Date of Award

2016

Degree Type

Dissertation

Degree Name

Doctor of Philosophy (PhD)

Graduate Group

Biology

First Advisor

Brenda B. Casper

Abstract

Heavy metal pollution is a major environmental problem. Metal pollutants are long lasting and can be toxic to organisms in all parts of an ecosystem, including humans. Restoring healthy ecosystems in metal contaminated sites is critical for human and environmental health. Plant-soil feedbacks (PSFs), in which plants affect other plants indirectly by modifying the soil they grow in, have been shown to affect many processes critical to successful restoration, but we know little about their generality across ecosystems or how metal contamination will affect them. I conducted a series of experiments to investigate different mechanisms of PSF I predicted to be central to plant succession and metal movement on a mountainside contaminated and devegetated by two nearby zinc smelters. I asked whether soil amendments and seed mixes applied early in restoration affected plant community composition nine years later, how soil metals affect mycorrhizal fungal colonization of plant roots and how both of these factors affect plant metal uptake, and how encroachment into the restored grassland by the pioneer tree gray birch will affect soil chemistry, soil biota, and plant succession.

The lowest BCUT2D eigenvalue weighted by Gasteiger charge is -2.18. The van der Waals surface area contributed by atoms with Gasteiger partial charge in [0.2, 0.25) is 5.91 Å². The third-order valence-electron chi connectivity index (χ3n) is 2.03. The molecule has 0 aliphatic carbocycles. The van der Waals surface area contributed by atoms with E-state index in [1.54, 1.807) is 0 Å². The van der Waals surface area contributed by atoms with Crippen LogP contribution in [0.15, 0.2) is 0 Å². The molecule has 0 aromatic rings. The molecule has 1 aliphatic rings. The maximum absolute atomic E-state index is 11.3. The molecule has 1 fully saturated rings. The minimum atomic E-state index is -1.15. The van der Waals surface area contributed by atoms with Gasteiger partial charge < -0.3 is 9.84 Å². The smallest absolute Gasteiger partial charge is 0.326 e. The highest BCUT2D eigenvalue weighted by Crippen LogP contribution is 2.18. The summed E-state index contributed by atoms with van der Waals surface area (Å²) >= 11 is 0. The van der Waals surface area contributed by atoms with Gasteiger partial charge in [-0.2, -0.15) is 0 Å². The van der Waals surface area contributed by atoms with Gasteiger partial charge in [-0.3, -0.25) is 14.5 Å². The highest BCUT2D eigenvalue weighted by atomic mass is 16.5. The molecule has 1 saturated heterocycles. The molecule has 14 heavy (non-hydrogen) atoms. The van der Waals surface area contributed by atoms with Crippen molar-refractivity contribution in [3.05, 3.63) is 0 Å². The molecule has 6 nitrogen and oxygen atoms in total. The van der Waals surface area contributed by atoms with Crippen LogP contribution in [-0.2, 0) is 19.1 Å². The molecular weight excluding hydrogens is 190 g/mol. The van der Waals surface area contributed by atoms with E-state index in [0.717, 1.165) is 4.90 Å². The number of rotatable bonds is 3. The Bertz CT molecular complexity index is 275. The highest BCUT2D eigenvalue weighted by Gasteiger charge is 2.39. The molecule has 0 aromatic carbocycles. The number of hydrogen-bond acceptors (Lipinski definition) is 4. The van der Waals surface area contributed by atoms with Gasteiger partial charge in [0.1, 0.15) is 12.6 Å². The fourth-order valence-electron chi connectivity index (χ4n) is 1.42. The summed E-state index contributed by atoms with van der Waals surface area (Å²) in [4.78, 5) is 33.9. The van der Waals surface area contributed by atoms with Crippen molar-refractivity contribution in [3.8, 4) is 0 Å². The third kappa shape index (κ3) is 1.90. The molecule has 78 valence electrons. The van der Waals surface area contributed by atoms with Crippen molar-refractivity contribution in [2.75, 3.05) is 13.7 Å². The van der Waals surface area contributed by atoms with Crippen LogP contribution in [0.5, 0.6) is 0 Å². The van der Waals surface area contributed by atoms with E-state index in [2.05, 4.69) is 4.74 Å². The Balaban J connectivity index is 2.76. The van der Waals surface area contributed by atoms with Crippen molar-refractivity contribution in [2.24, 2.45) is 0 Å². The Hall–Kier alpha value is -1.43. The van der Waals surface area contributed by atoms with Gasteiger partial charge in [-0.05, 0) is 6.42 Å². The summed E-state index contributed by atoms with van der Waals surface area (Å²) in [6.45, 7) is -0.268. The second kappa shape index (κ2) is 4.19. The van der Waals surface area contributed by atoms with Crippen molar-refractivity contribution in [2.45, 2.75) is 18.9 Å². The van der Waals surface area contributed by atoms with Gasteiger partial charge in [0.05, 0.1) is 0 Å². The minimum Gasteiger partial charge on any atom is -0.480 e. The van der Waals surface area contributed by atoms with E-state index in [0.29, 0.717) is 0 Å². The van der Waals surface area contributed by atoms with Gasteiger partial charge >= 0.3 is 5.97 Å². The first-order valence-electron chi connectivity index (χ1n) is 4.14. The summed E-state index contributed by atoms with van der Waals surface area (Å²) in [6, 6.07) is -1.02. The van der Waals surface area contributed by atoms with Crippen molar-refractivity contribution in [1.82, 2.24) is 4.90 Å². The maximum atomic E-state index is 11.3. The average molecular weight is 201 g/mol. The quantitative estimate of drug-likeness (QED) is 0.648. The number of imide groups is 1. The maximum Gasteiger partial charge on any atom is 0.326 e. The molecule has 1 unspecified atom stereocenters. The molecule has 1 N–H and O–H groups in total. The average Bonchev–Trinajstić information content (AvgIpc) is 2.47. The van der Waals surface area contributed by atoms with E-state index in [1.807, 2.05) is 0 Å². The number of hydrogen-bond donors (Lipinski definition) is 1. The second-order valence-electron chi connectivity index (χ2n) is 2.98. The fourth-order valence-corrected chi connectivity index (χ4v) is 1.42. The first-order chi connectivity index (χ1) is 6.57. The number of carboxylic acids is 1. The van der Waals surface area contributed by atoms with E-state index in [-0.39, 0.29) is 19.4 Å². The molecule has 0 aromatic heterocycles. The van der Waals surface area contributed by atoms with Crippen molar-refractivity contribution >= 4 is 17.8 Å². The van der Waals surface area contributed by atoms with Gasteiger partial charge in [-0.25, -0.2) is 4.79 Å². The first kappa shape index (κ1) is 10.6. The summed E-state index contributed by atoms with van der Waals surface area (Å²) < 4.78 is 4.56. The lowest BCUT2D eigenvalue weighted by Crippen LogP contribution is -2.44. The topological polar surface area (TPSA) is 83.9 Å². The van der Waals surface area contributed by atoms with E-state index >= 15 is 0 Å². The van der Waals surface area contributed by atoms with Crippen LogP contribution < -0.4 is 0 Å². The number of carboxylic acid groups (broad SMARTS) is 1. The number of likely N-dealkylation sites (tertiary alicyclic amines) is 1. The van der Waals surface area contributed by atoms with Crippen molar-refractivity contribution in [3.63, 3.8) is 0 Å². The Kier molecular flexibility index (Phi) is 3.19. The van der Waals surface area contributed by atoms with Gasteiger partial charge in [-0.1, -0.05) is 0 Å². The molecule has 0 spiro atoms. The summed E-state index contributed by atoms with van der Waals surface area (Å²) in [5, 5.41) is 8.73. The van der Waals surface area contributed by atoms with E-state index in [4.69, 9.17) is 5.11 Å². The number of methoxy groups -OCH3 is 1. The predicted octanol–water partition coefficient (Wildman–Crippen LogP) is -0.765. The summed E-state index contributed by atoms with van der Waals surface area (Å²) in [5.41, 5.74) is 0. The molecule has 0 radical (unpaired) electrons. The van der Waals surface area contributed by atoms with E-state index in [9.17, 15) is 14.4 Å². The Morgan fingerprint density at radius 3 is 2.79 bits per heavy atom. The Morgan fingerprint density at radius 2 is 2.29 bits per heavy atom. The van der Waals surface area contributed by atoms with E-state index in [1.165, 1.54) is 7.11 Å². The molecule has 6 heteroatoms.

My results indicate that soil amendments applied at the time seeds are planted can have meaningful and long lasting effects on plant communities. I also found evidence that mycorrhizal fungi are depauperate in my study site and have little to do with plant metal uptake, and that effects of the incoming gray birch trees on nearby plants and soils favor continued succession to forest. I conclude that efforts to restore contaminated areas should focus on remediating soil conditions and fostering desired plant communities, and that soil microbial communities can likely be left alone with little effect on restoration goals. I call for closer integration between restoration research and practice. Restoration treatments constitute experiments performed on ecosystems, and if we study them as such with detailed baseline data, thoughtful controls, and thorough monitoring, we stand to greatly improve our understanding of ecosystem function and the efficacy of future restorations.

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